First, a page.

My wife has a WK CRD, I love it more than she does, and I am in a constant battle with keeping her rose colored glasses on so the day doesn't come when she is ready to get rid of it... I am always fixing issues before they affect her judgement of the vehicle, but if it reaches 250-300k and she is ready to get rid of it, I don't think I would argue with her.
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post #9 of 14 Old 06-24-2021, 05:03 PM
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Quote:
Originally Posted by four2score View Post
Hi Nathan, thanks for the reply. I asked the person I'm dealing with at Moss Bros Riverside and she said if I pay the $510 for the leak down test, the results will tell us things like if the cam is worn down, something wrong with the head gasket, or if there is something wrong with the pistons. After she said the car failed the test she said the cylinder is not holding pressure. Furthermore she says they need to tear into the engine to measure the heads but with 250k miles on it they recommend just replacing the motor.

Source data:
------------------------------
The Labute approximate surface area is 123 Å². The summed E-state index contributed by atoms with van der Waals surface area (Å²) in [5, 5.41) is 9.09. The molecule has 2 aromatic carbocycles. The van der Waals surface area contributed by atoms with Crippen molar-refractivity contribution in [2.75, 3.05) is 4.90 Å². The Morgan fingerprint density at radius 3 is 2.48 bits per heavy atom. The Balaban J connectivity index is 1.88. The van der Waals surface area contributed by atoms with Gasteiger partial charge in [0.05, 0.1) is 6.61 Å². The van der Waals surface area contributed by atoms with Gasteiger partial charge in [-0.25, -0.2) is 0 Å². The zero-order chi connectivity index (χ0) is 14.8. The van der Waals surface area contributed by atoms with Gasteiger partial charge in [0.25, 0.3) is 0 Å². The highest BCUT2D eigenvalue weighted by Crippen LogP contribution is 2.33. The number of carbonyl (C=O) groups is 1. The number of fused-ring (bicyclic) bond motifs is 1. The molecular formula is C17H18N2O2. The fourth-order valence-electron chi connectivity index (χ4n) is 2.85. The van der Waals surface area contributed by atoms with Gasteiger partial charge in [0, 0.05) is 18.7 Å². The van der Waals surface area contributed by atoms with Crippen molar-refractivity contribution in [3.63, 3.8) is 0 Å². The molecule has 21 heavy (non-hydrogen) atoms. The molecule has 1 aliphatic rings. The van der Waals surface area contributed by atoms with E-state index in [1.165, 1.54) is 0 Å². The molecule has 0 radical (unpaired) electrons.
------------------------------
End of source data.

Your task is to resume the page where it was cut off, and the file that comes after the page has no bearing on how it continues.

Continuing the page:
I live in a cabin in the mountains, do not have a garage, work 50-60 hrs per week, and own a screwdriver, pliers, and a basic socket set so do not feel this is something I can accomplish. Perhaps I should call around some shops to see if they can put a motor in it for less expense then the Jeep dealer?
Okay, so you don't know the results of the leak down test, but you've been told that one (or more) of the cylinders has low compression. Common causes include three types of problems:
1. Piston and rings
2. Head gasket
3. Valves (dropped valve, bent valve, worn valve seat, stuck lifter, etc....

The leak down test narrows this down. $510 seems like a lot for a leak down test, but it can be a couple hours of work (including the compression test). As already stated, issues 2 and 3 are not too hard or expensive to fix. Issue 3 is engine out, full rebuild, and can cost a lot and is difficult to do without experience and specialty tools.